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Hollisters, Bo Patt, Hadden Sayers Band, and Tom Cummings Quartet

The Hollisters

Fabulous Satellite Lounge

Friday, March 3

While the Fabulous Satellite Lounge isn't a traditional roadhouse, it is a great venue to hear the Hollisters. The Satellite is about drinking and dancing, and that's what the Hollisters made everyone packed into the place want to do last week.

The band reminds us that good country should be hard-edged, gritty and direct. Unlike the family-values-laden suburban music out of Nashville, honky-tonk is essentially about living for the night. For the band's longtime fans, the Hollisters are growing into archetypal honky-tonkers before our eyes. On stage, the growth is manifest in rowdy set after set.

At the Satellite, the Hollisters kicked off the show with a whimper. Lead singer Mike Barfield apologized, explaining that the band had been up uncharacteristically early that day to appear on The Debra Duncan Show. But by the third or fourth song, the microphone volume had been adjusted upward, Barfield started feeling more confident, and his strong baritone began ringing out clearly. Then the band hit its stride.

Barfield is an outstanding vocalist who can make a song spring to life. "Pink Adobe Hacienda," for example, off the band's debut album, always seemed a throwaway tune, until Barfield sang it live on this night. He flexed his upper register and hit every note dead on. Although most of the Hollisters' material is up-tempo, Barfield is capable of turning out an achingly beautiful ballad. When the band performed "Heart," he brought an unsurpassable sense of loss to the song.

And as tightly as lead guitarist Chris Miller plays, you wouldn't know he has been with the band just four months. When he solos, which is only occasionally, he is note-perfect. "Pike County Blues" was one of the few tunes on which Miller took an extended lead, setting up instant comparisons to his predecessor, Eric Danheim. Where Danheim was subtle and colorful, Miller is rockish. This addition has only enhanced the band's stage presence, which, as always, is anchored by the rock-solid rhythm section of bassist Denny Dale and drummer Kevin Fitzpatrick. -- Aaron Howard

Bo Patt

Fitzgerald's

Saturday, March 4

Bo Patt wasted no time revealing its lighthearted sexuality with the opening tune, "Heifer." The first note sent a masked man exploding from backstage and bouncing around the audience floor. He waved around a glow-in-the-dark dildo and covetously clutched a worn-looking blowup doll. This sense of misadventure permeates the Bo Patt sound.

The fourth song of the 17-song set, for example, "White Trash Oklahoma Girl," was a hilarious commentary on the dating habits of young, lower-class Bible Belt women -- and a perfect opportunity for Bo Patt's personal security team, two miniskirted ladies, to get to workŠ dancing.

Having performed only four shows, the month-old group exuded experience and an addiction to riotousness. The 11 members of Bo Patt delivered a divinely original sound, although obviously derived from '80s punk. It was a mixture that made for an impressive explosion onto the scene and possibly an extended Bo Patt presence in town. -- Brandon Cullum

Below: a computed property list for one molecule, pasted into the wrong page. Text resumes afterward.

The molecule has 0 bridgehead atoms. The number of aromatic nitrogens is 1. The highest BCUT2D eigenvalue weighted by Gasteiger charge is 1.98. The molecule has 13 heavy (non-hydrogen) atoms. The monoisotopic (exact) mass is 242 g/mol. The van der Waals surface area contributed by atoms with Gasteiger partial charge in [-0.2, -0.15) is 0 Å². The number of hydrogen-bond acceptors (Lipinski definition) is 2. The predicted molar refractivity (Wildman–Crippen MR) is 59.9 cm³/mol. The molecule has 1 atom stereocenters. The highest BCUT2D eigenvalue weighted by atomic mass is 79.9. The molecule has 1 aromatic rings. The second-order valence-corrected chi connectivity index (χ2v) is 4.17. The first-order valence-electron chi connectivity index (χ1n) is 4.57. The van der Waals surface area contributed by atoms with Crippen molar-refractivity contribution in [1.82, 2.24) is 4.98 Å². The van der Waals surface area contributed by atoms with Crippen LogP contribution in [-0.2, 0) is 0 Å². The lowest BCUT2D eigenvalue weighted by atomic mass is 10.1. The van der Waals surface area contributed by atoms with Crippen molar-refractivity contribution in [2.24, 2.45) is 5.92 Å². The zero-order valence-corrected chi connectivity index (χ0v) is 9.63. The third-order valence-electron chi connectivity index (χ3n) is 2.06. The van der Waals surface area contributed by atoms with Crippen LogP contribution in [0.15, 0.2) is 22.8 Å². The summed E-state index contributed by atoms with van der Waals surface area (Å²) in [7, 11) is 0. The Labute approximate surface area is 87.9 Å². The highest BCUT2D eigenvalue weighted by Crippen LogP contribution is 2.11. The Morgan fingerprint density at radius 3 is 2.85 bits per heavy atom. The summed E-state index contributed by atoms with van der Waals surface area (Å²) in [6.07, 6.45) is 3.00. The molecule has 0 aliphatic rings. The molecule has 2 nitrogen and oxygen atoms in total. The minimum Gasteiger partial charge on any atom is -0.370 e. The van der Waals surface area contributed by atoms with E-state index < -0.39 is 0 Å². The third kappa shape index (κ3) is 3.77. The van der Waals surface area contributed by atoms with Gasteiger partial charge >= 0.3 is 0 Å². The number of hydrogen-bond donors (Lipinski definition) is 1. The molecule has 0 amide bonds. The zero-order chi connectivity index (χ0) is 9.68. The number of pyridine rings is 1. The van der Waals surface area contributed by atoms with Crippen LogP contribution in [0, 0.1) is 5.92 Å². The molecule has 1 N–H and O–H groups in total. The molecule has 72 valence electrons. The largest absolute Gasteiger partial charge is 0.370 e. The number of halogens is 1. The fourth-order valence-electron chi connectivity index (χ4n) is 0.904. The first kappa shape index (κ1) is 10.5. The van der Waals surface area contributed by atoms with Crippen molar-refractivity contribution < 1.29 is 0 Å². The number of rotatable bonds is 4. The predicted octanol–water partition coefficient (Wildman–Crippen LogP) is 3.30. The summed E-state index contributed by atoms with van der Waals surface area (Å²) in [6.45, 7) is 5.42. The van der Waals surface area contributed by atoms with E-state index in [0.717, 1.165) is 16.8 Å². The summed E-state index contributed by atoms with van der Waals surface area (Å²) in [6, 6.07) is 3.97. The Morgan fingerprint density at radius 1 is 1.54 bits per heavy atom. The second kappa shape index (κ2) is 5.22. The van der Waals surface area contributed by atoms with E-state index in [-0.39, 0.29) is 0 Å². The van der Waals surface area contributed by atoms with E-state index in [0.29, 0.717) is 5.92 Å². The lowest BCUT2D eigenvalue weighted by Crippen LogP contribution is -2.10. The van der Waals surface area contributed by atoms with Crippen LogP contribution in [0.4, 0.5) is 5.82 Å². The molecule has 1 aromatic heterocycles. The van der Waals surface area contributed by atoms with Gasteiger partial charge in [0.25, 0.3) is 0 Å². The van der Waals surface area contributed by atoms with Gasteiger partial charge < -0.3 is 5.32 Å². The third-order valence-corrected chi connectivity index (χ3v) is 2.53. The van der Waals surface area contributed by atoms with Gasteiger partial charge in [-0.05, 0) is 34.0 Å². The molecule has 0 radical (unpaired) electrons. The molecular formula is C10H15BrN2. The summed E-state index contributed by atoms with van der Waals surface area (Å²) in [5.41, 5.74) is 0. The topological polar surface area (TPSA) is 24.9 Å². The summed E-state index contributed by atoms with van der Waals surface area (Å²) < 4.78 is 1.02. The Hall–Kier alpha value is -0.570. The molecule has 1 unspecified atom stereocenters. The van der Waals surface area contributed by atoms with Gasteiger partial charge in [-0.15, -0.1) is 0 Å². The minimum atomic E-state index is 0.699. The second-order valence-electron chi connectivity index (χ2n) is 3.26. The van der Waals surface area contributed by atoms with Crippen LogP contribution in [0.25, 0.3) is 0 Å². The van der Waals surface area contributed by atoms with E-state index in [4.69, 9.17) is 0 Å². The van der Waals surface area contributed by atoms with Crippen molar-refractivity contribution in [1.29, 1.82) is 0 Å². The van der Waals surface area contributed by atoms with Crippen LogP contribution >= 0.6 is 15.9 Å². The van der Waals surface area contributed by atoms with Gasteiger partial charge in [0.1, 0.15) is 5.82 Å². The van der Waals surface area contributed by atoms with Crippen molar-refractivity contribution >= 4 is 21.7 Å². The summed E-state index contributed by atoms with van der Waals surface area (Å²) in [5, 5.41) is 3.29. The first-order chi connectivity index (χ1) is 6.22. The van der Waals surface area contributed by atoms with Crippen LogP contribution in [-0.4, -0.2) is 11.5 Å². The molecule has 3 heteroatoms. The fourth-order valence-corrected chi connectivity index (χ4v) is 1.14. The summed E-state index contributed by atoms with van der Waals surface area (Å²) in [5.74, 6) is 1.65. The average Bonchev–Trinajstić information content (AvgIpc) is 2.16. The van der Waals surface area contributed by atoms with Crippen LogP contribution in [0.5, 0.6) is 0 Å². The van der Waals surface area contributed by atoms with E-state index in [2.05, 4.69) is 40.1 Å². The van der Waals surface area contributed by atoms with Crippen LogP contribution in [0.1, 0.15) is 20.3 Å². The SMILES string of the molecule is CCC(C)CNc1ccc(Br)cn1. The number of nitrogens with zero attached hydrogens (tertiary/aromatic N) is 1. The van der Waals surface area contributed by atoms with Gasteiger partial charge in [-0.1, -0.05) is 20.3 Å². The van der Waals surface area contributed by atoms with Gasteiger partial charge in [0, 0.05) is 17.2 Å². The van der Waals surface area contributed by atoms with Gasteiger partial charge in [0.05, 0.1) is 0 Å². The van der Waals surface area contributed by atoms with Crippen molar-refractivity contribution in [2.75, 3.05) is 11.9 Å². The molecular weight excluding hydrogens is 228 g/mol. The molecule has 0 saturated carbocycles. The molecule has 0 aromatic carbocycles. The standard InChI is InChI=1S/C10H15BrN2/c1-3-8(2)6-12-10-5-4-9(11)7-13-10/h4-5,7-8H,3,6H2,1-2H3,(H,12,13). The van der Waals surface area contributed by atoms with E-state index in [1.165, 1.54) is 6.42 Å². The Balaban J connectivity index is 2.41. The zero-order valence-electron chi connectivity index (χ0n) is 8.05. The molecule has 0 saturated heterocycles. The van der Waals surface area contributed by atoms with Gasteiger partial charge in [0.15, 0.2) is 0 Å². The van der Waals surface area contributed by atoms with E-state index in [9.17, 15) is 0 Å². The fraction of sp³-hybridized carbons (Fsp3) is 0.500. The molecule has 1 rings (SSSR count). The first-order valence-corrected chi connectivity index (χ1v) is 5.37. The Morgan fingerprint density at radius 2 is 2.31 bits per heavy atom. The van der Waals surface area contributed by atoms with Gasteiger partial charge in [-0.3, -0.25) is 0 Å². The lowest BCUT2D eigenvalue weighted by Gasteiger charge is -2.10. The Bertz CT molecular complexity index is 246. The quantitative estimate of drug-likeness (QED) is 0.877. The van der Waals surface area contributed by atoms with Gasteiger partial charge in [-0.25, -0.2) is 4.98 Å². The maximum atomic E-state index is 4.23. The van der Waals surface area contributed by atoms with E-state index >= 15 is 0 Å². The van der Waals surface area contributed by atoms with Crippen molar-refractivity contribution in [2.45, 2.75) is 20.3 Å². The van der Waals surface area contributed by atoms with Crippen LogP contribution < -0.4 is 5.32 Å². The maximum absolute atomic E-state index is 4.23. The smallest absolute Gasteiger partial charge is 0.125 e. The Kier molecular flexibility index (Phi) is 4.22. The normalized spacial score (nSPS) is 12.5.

Hadden Sayers Band

Billy Blues Bar & Grill

Friday, March 3

The first thing a guy has got to do if he fronts an eponymous band is prove that he's no egomaniacal puss. Hadden Sayers dispelled any doubts with a tight, people-moving set that ran the gamut from straight-on blues to crunch-chord rock. His full, colorful sense of rhythm sustained every number, and his muscular soloing had the audience, largely laymen, applauding wildly. Sayers is also armed with a deep yet flat-bottomed voice that acts as another layer of sound, comprising melodic mumblings and half-formed words. Finally, Sayers displayed his trademark laid-back, engaging personality, which immediately put listeners at ease. That allowed him to trot out such clichés as playing behind his head, walking through the crowd and encouraging sing-alongs without a whiff of desperation. The Hadden Sayers Band, with bassist Chris Ross and drummer nonpareil Matt Johnson, might not be spontaneous, but its techniques are fail-safe. -- Justin Wolske

Tom Cummings Quartet

Cezanne

Saturday, March 4

Vibraphonist Tom Cummings did it all. He took requests and even had a couple dancing on Cezanne's limited floor space. Joined by pianist Bob Henschen, bassist Bill Hieronymous and drummer Tim Solook, he put some new dresses on old standards, including Duke Ellington's "In a Sentimental Mood," which they performed as a double-time samba, and Jerome Kern's "Nobody Else But Me," which they Latinofied. Cummings also led the quartet through some uncharted territory. They played a few originals, which were beautifully rendered. One of the show's high points came when Cummings called out Ralph Towner's "Icarus," which he said he hadn't played with a group in nearly 15 years. The quartet's surreal version of this captivating but often neglected tune was taken to an even higher level when Cummings pounded out an amazing thematic improvisation. More than anything, the quartet was just having fun exploring new and old tunes in front of Cezanne's typically small and appreciative crowd.

 
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